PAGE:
About those walls …


As long as we’re talking about building walls to keep illegal immigrants from streaming into our country, let us ponder some things.

My wife wondered recently about the proposed Trump Wall along our southern border. “What does Donald Trump propose to do about those who would tunnel under the wall?” she asked.

Good question, Girl of My Dreams.

What does Trump propose for the wall and how deeply does he want to sink it into the dirt along our 1,900-mile-long border with Mexico? Ten feet, 20 feet, 30 feet … 100 feet!

Has he heard about how the infamous drug kingpin El Chapo dug his way out of that maximum-security prison in Mexico?

OK, so Trump has been joined in the Build-a-Wall chorus by Wisconsin Gov. Scott Walker, who said over the weekend it’s worth considering a wall between the United States and Canada.

That one would be roughly double the length of the Trump Wall.

Remember that we have a significant border with the Canadians along our Alaska state line.

So, not only would a U.S.-Canada wall stretch 3,000-plus miles along our countries’ east-west border, it would go another 1,200 or so miles north and south from the southern tip of the finger of Alaska that deeps south to, um, the Arctic Ocean — wa-a-a-ay up yonder.

And while we’re on the subject of the northern border, Gov. Walker, what are you going to do about some shared attractions?

Niagara Falls — which my wife and I visited in 2011 — comes to mind immediately.

This wall-building rhetoric is easy to throw out there. It gets applause and cheers from the Republican Party faithful.

However, this nonsense requires some serious thought … which we have not yet heard from any of the people who want to be president of the United States.



Texas Democrats … wherefore art thou?

AUSTIN, TX -  FEBRUARY 18:  Texas Governor Greg Abbott (2nd L) speaks alongside U.S. Sen. Ted Cruz (R-TX) (L), Attorney General Ken Paxton (2nd R), Lieutenant Governor Dan Patrick (R) hold a joint press conference February 18, 2015 in Austin, Texas.  The press conference addressed the United States District Court for the Southern District of Texas' decision on the lawsuit filed by a Texas-led coalition of 26 states challenging President Obama's executive action on immigration.  (Photo by Erich Schlegel/Getty Images)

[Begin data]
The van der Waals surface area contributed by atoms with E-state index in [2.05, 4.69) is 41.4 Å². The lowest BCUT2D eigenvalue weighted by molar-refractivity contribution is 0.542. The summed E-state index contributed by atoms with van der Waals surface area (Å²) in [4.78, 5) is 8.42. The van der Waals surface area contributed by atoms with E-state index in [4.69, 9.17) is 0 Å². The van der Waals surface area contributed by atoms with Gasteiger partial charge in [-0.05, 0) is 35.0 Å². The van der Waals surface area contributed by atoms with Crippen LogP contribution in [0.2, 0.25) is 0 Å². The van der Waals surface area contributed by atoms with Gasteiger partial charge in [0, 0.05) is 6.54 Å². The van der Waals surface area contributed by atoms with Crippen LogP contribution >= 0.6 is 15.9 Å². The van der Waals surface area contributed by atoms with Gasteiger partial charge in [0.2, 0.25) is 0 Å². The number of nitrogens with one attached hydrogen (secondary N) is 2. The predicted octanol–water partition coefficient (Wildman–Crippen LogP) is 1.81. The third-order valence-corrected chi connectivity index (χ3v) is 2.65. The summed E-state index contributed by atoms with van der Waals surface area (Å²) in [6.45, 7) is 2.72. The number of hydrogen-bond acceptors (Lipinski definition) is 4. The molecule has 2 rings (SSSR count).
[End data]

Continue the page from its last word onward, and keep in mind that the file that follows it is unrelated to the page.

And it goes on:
Ross Ramsey is as smart a Texas political analyst as they come.

Thus, his analysis of the moribund state of the Texas Democratic Party is worth your time to read.

Democrats nowhere to be found.

The Texas Tribune editor hits out of the park.

His thesis basically is this: If Texas had a viable two-party political system, the big mistakes being made by two statewide Republican officials would become immediate fodder for the opposing party.

He references Texas Attorney General Ken Paxton and Texas Agriculture Commissioner Sid Miller.

Paxton’s been indicted for securities fraud by a grand jury in his home county … that would be Collin County.

Miller — who Ramsey refers to as “Yosemite Sid” — has come out for cupcakes in classrooms and said he want to return deep fryers to public school kitchens. Ramsey also reports: “His campaign Facebook page shared a post featuring a picture of an atomic bomb blast and the words ‘Japan has been at peace with the US since August 9, 1945. It’s time we made peace with the Muslim world.’ His political staff removed it, said one of his workers had posted it and stopped short of an apology.”